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Last Updated on August 20, 2019

How to Control Your Thoughts and Be the Master of Your Mind

How to Control Your Thoughts and Be the Master of Your Mind

Your mind is the most powerful tool you have for the creation of good in your life, but if not used correctly, can also be the most destructive force in your life.

Your mind, more specifically, your thoughts, affect your perception and therefore, your interpretation of reality. (And here’s Why Your Perception Is Your Reality.)

I have heard that the average person thinks around 70,000 thoughts a day. That’s a lot, especially if they are unproductive, self-abusive and just a general waste of energy.

You can let your thoughts run amok, but why would you? It is your mind, your thoughts; isn’t it time to take your power back? Isn’t it time to take control?

Choose to be the person who is actively, consciously thinking your thoughts. Become the master of your mind.

When you change your thoughts, you will change your feelings as well, and you will also eliminate the triggers that set off those feelings. Both of these outcomes provide you with a greater level of peace in your mind.

I currently have few thoughts that are not of my own choosing or a response from my reprogramming. I am the master of my mind, so now my mind is quite peaceful. Yours can be too!

Who Is Thinking My Thoughts?

Before you can become the master of your mind, you must recognize that you are currently at the mercy of several unwanted “squatters” living in your mind, and they are in charge of your thoughts. If you want to be the boss of them, you must know who they are and what their motivation is, and then you can take charge and evict them.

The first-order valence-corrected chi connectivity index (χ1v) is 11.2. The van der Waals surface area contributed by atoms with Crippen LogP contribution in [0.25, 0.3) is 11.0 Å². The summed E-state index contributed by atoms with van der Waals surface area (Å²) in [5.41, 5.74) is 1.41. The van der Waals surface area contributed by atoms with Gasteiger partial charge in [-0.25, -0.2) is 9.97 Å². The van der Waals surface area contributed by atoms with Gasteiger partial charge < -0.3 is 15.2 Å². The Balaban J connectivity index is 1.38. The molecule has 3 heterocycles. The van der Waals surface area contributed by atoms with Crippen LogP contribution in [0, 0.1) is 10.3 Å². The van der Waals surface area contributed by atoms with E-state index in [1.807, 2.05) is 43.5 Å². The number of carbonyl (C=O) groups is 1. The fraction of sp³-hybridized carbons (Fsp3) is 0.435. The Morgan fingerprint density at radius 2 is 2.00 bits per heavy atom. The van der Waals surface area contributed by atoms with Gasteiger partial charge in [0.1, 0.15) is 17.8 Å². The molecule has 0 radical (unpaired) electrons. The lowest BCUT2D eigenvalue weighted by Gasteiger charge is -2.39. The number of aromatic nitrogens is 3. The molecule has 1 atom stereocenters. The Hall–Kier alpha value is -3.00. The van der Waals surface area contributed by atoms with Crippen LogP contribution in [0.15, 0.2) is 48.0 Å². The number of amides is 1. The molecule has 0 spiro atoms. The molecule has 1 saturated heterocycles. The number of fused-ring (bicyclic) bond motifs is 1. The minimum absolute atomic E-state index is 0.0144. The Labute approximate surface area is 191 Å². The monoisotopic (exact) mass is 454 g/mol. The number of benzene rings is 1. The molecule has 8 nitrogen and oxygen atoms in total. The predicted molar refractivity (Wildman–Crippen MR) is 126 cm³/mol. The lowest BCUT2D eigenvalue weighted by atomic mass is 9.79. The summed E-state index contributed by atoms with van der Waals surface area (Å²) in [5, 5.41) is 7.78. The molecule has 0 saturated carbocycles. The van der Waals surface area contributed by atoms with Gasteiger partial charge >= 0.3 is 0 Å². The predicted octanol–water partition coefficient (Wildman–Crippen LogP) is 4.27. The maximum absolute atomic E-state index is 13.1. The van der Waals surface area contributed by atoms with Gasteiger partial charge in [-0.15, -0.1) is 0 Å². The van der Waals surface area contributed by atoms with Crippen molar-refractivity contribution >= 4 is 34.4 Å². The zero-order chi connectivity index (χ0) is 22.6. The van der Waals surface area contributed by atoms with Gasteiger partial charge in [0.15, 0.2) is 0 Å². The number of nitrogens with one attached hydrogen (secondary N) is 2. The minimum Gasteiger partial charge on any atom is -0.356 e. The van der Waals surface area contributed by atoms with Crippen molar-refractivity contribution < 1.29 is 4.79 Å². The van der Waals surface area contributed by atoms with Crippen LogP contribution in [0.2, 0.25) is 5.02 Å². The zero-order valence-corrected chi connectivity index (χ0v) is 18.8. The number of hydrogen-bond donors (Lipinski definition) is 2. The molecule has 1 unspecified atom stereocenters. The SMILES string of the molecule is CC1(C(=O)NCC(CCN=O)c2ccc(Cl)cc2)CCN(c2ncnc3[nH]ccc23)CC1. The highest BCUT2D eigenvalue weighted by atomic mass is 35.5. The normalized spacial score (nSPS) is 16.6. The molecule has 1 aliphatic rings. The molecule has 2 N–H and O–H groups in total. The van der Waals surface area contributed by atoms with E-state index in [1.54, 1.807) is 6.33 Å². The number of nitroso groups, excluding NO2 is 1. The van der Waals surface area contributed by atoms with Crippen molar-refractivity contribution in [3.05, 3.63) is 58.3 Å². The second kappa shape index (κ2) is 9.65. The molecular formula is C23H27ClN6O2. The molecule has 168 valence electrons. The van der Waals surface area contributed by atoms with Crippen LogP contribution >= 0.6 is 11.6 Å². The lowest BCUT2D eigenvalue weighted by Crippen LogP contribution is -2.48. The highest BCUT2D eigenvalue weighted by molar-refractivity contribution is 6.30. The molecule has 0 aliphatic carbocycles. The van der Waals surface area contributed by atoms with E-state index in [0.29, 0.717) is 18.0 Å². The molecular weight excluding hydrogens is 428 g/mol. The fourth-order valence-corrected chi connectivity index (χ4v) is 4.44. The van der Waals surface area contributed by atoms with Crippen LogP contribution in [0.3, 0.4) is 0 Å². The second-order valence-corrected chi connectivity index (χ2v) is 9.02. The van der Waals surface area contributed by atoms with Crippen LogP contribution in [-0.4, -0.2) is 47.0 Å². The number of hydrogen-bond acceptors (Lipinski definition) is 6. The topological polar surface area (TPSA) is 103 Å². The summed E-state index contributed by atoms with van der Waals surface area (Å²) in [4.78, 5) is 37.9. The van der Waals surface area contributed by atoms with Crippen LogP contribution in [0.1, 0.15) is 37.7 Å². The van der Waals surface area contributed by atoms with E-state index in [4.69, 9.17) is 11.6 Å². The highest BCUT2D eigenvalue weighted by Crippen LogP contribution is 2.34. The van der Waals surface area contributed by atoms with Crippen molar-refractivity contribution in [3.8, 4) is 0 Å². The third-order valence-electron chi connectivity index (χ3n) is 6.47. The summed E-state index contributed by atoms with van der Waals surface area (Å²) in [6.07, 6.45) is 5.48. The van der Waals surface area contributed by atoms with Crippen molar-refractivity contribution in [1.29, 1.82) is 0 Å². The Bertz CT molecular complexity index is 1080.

Here are four of the “squatters” in your head that create the most unhealthy and unproductive thoughts:

1. The Inner Critic

This is your constant abuser who is often a conglomeration of:

  • Other people’s words; many times your parents.
  • Thoughts you have created based on your own or other peoples expectations.
  • Comparing yourself to other people, including those in the media.
  • The things you told yourself as a result of painful experiences such as betrayal and rejection. Your interpretation creates your self-doubt and self-blame, which are most likely undeserved in cases of rejection and betrayal.

The Inner Critic is motivated by pain, low self-esteem, lack of self-acceptance and lack of self-love.

Why else would this person abuse you? And since this person is actually you– why else would you abuse yourself? Why would you let anyone treat you this badly?

2. The Worrier

This person lives in the future; in the world of “what ifs.”

The Worrier is motivated by fear which is often irrational and with no basis for it. Occasionally, this person is motivated by fear that what happened in the past will happen again.

3. The Reactor or Trouble-Maker

This is the one that triggers anger, frustration and pain. These triggers stem from unhealed wounds of the past. Any experience that is even closely related to a past wound will set him off.

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This person can be set off by words or feelings, and can even be set off by sounds and smells.

The Reactor has no real motivation and has poor impulse control and is run by past programming that no longer serves you, if it ever did.

4. The Sleep Depriver